Subsequently, a wafer 1d is attached to a glass plate 1e using a wax 1c so that the bottom face (the substrate side) is upwardly placed as shown in FIG. 2D. Then, the wafer 1d is polished until the total thickness is reduced to be about 100 μm. This process is conducted for adjusting the thickness of the wafer so that mirror faces of the laser device can be easily fabricated by cleavage.
Next, after removing the wafer 1d from the glass plate 1e, the wax and an abrasive material which are adhered to the wafer 1d is removed by acetone. Ultrasonic cleaning is completed within a short time, i.e., about 10 minutes so as to prevent the aromatic polyamide resin blocking layer from being damaged by acetone.
Thereafter, the aromatic polyamide resin film 1b is uniformly etched by plasma oxidation stripping in an oxygen plasma so that the aromatic polyamide resin 1b is substantially removed from the upper surface of the strip-shaped ridge and remains on the etched surfaces on the both sides of the stripe-shaped ridge as shown in FIG. 2E. The thickness of the aromatic polyamide resin burying blocking layer 18 other than on the stripe-shaped ridge results to be about 0.4 μm.
Furthermore, the wafer 1d is immersed into dilute hydrofluoric acid (4%) for 30 seconds. The partially remaining aromatic polyamide resin is removed with an SiO2 layer 1a from the upper surface of the stripe-shaped ridge. As a result, the wafer as shown in FIG. 2F is formed.
Subsequently, Pd/Pt/Au and In are deposited by an evaporation method on the upper surface and the lower surface of the wafer so as to form electrodes 19 and 10, respectively, thereby completing the semiconductor laser device having the structure shown in FIG. 1.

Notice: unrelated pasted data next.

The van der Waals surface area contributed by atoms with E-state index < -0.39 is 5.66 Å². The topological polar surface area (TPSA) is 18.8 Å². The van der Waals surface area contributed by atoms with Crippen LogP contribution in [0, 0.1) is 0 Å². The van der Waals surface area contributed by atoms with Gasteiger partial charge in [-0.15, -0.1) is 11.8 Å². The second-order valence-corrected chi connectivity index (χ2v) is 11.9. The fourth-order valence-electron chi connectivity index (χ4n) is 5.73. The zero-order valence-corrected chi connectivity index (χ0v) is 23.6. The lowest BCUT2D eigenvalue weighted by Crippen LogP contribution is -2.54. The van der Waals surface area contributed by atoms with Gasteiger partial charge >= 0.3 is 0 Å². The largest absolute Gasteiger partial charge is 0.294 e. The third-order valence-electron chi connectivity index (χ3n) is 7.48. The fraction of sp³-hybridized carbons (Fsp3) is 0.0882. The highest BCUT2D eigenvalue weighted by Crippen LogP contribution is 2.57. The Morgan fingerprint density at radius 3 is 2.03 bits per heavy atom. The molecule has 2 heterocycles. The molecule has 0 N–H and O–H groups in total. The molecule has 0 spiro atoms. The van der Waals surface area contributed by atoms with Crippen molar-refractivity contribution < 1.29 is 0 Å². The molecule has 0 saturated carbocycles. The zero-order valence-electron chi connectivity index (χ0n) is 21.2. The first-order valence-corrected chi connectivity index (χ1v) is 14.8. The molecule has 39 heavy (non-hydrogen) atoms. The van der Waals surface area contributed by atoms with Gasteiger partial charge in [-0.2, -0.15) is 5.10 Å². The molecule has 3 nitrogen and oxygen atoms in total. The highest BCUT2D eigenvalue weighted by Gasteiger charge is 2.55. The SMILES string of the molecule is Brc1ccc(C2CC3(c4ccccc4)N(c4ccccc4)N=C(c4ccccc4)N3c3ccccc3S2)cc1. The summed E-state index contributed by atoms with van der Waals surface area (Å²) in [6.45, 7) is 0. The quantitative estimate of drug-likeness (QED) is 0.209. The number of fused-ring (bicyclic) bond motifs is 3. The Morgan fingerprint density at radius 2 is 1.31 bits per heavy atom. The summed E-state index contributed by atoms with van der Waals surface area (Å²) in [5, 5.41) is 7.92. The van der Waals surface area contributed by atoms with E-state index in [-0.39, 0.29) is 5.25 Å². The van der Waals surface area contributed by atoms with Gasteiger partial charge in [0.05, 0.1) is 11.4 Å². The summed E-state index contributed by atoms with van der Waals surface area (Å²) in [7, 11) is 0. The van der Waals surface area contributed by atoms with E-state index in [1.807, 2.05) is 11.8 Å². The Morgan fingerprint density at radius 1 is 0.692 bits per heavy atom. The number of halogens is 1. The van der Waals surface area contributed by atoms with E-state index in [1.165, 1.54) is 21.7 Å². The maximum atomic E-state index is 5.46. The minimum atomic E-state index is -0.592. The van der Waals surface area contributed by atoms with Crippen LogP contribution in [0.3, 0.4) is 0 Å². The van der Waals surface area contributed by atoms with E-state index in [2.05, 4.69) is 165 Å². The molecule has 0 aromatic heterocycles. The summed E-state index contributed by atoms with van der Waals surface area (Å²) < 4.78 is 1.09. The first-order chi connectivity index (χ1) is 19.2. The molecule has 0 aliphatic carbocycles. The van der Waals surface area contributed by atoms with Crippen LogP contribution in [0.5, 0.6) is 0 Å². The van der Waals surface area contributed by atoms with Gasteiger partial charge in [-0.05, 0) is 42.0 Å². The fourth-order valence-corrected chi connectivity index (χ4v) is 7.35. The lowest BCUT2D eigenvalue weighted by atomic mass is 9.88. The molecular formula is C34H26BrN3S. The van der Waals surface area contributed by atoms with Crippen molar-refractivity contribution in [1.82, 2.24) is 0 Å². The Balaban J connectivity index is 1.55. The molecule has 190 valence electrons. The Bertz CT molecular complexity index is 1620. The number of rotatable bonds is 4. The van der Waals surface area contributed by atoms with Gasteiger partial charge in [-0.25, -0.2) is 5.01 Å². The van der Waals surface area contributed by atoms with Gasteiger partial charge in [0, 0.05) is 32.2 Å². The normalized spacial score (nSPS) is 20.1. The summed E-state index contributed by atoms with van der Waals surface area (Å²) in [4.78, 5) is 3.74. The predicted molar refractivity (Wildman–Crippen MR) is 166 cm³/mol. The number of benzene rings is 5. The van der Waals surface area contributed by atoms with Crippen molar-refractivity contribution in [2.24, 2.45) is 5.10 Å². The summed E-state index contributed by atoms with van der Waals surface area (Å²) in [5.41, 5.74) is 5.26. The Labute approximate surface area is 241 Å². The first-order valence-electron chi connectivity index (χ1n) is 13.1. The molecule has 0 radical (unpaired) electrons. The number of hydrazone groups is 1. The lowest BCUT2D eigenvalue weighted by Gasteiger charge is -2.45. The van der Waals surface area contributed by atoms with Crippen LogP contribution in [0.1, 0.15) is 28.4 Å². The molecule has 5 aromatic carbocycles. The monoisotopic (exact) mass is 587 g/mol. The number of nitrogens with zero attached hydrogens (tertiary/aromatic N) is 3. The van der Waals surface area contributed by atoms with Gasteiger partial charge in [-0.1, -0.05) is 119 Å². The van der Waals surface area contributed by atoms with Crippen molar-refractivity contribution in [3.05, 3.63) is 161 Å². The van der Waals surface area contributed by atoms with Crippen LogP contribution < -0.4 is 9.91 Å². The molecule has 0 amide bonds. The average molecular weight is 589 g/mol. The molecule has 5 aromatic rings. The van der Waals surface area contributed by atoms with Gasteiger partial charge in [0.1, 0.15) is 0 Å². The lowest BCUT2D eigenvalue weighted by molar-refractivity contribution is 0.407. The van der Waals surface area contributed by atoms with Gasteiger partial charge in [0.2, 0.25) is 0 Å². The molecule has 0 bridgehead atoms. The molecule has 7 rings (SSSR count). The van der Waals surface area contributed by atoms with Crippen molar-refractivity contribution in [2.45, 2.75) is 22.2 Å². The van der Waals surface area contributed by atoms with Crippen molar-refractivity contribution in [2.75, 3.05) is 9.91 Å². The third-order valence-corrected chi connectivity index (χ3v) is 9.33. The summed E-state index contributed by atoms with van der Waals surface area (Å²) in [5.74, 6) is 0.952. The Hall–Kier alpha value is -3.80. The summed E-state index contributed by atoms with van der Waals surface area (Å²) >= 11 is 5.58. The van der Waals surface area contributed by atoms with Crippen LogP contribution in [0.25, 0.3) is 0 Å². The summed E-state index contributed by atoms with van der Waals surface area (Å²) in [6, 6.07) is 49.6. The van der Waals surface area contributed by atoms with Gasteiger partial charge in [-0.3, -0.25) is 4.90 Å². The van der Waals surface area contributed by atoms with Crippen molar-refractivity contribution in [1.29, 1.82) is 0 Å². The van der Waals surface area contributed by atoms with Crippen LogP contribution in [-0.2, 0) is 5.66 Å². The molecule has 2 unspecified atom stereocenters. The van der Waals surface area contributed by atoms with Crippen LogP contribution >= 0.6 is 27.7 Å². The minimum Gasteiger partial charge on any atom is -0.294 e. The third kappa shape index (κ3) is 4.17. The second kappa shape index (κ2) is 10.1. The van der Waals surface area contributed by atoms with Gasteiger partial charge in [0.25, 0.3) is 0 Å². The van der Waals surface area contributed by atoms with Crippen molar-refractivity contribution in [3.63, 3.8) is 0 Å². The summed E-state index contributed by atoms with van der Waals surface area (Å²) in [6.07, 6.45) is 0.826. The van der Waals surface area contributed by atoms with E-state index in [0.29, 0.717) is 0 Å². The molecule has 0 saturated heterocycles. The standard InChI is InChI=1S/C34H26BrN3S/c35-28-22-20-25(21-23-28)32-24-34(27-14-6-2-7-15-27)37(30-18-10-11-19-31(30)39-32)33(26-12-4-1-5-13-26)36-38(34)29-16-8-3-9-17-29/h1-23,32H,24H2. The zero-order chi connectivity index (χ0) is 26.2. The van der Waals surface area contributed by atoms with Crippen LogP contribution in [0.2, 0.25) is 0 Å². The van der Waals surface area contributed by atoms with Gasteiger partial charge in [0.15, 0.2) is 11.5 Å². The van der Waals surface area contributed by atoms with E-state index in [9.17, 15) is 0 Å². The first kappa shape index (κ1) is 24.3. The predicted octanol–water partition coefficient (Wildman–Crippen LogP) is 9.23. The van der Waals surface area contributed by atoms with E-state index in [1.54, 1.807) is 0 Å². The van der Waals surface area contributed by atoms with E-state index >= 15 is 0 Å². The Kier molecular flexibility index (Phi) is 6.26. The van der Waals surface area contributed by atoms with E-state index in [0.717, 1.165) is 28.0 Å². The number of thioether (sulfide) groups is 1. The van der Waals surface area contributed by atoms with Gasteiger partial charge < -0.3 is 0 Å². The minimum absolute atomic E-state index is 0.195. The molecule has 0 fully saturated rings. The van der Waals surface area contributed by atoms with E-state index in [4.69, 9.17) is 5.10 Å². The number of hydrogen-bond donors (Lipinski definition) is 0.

As described above, since the portion in contact with the surface side electrode (Pd/Pt/Au) on the surface of the semiconductor wafer is protected by the SiO2 film 1a immediately before the deposition of the surface electrode, the portion is not contaminated during a wafer polishing process and the like. Therefore, the portion can come in good electrical contact with the deposited electrode metal. Since the semiconductor on the bottom face is n-GaAs which easily comes in good electrical contact with the electrode metal and the contact area of the portion and the electrode metal is large, contamination during the process does not matter. Thus, even if the organic cleaning after polishing is insufficiently conducted for a short period of time in order to prevent the aromatic polyamide resin from being damaged, the problems concerning the characteristics of the device do not arise. As described above, according to the present example, in addition to the capability of fabricating the burying blocking layer by simple processes, i.e., a spin coating method and an ashing treatment, it is possible to fabricate a ridge waveguide type semiconductor laser device with a one-step crystal growth.
By using the wafer thus obtained, a semiconductor laser device having cleaved mirror faces and a cavity length of 350 μm is fabricated. As a result, an oscillation threshold value of 35 mA is obtained, and no kink is found in a current--light output curve up to the light output of 20 mW. Moreover, the device is operating in a stable single lateral mode. On the basis of this result, it is understood that the region where the current flows is limited and the mode control is well performed. An oscillation wavelength is 480 nm in this case. Furthermore, although a lot of chips are peeled off when laser chips are mounted in the case of a conventional example where the insufficiently cured polyimide resin due to a low temperature treatment is used as a burying blocking layer, such a problem does not arise in the semiconductor laser device of the present example.